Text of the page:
14. #14
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    Good stuff LVC! Very informative.
    The cgbj is definitely thick for it's profile...especially near the edge, which is the reason I suspect the OP is having such a hard time with the sharp maker, which I think is not well suited for this knife unless the edge is thinned considerably.

    LVC, you are obviously using a wicked edge or other controlled angle jig system (18 and 24 deg), what do you use? Your edge is beautiful...very nice. Personally, I've evolved into using power tools for everything except my Japanese kitchen knives or other thin and or delicate knives...which I still do by hand.

  15. #15

  16. #16
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    Quote Originally Posted by Raging Rhino View Post
    It's perfect for my intended purpose for this knife...when I say .25" I mean that the powder coat was removed and polished up that much from the convexed edge. It's still plenty thick behind the edge...and sturdy enough to make kindling and any other general utility task no problem. Cutting flesh, rope, strapping, etc...brilliantly. I'm not one of those guys that intentionally abuses busse knives or wants to use every one of my knives as a chopper or for batoning (which for some silly reason has become the new standard by which every knife is judged). It seems that I'm constantly reading threads where folks expect a single knife to excel at processing lumber, demo work, skinning game, and food preparation...I can only shake my head at this. If I wanted it for chopping down trees, lumber with nails, and other Hard tasks then I would definitely put more angle on the convex...which is what I do for my larger bladed knives.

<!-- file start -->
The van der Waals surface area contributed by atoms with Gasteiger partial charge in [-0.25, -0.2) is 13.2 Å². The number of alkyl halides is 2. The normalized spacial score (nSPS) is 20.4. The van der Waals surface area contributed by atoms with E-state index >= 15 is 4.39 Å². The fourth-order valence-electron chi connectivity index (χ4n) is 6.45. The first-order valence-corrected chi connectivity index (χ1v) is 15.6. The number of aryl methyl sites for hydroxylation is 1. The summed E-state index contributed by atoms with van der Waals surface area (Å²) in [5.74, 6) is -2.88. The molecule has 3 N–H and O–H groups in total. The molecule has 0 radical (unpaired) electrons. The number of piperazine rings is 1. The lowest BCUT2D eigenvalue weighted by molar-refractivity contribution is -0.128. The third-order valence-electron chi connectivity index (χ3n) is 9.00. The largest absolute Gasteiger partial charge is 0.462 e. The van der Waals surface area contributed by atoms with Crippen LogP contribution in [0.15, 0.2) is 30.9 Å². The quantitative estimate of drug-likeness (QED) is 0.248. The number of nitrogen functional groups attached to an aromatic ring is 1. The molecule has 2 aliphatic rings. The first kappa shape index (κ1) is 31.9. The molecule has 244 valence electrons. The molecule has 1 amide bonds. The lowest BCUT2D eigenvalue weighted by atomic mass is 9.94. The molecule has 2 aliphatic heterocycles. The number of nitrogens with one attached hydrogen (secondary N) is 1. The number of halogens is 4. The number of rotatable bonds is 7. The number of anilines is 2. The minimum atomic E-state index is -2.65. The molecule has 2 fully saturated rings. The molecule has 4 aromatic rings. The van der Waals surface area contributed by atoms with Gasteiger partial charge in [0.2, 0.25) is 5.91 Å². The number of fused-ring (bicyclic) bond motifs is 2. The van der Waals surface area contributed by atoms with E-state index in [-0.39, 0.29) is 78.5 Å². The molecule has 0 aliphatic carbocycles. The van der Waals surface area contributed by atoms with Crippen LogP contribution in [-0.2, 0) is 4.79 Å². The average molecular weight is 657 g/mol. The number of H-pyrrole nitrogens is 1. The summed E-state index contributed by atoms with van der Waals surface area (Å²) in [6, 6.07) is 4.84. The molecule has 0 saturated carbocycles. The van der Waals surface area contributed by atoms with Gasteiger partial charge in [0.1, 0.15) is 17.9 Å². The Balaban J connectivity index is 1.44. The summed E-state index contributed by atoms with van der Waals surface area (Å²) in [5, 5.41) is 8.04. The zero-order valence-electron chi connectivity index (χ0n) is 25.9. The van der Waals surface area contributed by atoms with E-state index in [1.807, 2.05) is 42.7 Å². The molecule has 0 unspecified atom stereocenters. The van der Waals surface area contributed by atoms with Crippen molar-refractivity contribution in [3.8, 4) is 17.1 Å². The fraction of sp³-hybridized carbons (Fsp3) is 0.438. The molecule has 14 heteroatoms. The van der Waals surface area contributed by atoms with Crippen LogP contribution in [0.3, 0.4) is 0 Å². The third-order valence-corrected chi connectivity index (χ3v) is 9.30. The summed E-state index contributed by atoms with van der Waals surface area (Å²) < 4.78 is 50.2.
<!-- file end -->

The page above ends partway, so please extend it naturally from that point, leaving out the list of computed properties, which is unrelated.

Here's a pic...it might look thinner than it is...photos can be deceiving.

    AH, now I see, literally. 0.25" up on the bevel, makes perfect sense. Looks great, too.